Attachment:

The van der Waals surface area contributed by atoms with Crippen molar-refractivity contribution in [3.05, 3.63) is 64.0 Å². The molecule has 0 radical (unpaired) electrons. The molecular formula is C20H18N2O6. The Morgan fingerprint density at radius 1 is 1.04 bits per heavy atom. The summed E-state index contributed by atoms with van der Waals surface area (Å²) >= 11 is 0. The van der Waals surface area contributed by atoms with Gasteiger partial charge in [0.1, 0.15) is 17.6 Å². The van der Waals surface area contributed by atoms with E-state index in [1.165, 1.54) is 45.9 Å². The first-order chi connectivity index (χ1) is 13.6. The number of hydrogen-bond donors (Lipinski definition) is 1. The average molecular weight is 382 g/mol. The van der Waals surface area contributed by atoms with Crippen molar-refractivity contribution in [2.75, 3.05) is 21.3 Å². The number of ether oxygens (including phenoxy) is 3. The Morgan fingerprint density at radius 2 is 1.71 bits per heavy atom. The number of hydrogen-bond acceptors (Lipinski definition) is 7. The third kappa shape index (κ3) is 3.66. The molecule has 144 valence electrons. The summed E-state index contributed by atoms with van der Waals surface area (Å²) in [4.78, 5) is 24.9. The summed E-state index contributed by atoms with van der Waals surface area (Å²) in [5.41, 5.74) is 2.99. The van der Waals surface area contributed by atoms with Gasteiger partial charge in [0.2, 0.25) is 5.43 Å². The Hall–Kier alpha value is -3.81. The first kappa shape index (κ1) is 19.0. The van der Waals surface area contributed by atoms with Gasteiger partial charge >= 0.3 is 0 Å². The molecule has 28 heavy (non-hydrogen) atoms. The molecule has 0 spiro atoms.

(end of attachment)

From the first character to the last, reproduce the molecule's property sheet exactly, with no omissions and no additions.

The van der Waals surface area contributed by atoms with Crippen molar-refractivity contribution in [3.05, 3.63) is 64.0 Å². The molecule has 0 radical (unpaired) electrons. The molecular formula is C20H18N2O6. The Morgan fingerprint density at radius 1 is 1.04 bits per heavy atom. The summed E-state index contributed by atoms with van der Waals surface area (Å²) >= 11 is 0. The van der Waals surface area contributed by atoms with Gasteiger partial charge in [0.1, 0.15) is 17.6 Å². The van der Waals surface area contributed by atoms with E-state index in [1.165, 1.54) is 45.9 Å². The first-order chi connectivity index (χ1) is 13.6. The number of hydrogen-bond donors (Lipinski definition) is 1. The average molecular weight is 382 g/mol. The van der Waals surface area contributed by atoms with Crippen molar-refractivity contribution in [2.75, 3.05) is 21.3 Å². The number of ether oxygens (including phenoxy) is 3. The Morgan fingerprint density at radius 2 is 1.71 bits per heavy atom. The number of hydrogen-bond acceptors (Lipinski definition) is 7. The third kappa shape index (κ3) is 3.66. The molecule has 144 valence electrons. The summed E-state index contributed by atoms with van der Waals surface area (Å²) in [4.78, 5) is 24.9. The summed E-state index contributed by atoms with van der Waals surface area (Å²) in [5.41, 5.74) is 2.99. The van der Waals surface area contributed by atoms with Gasteiger partial charge in [0.2, 0.25) is 5.43 Å². The Hall–Kier alpha value is -3.81. The first kappa shape index (κ1) is 19.0. The van der Waals surface area contributed by atoms with Gasteiger partial charge >= 0.3 is 0 Å². The molecule has 28 heavy (non-hydrogen) atoms. The molecule has 0 spiro atoms.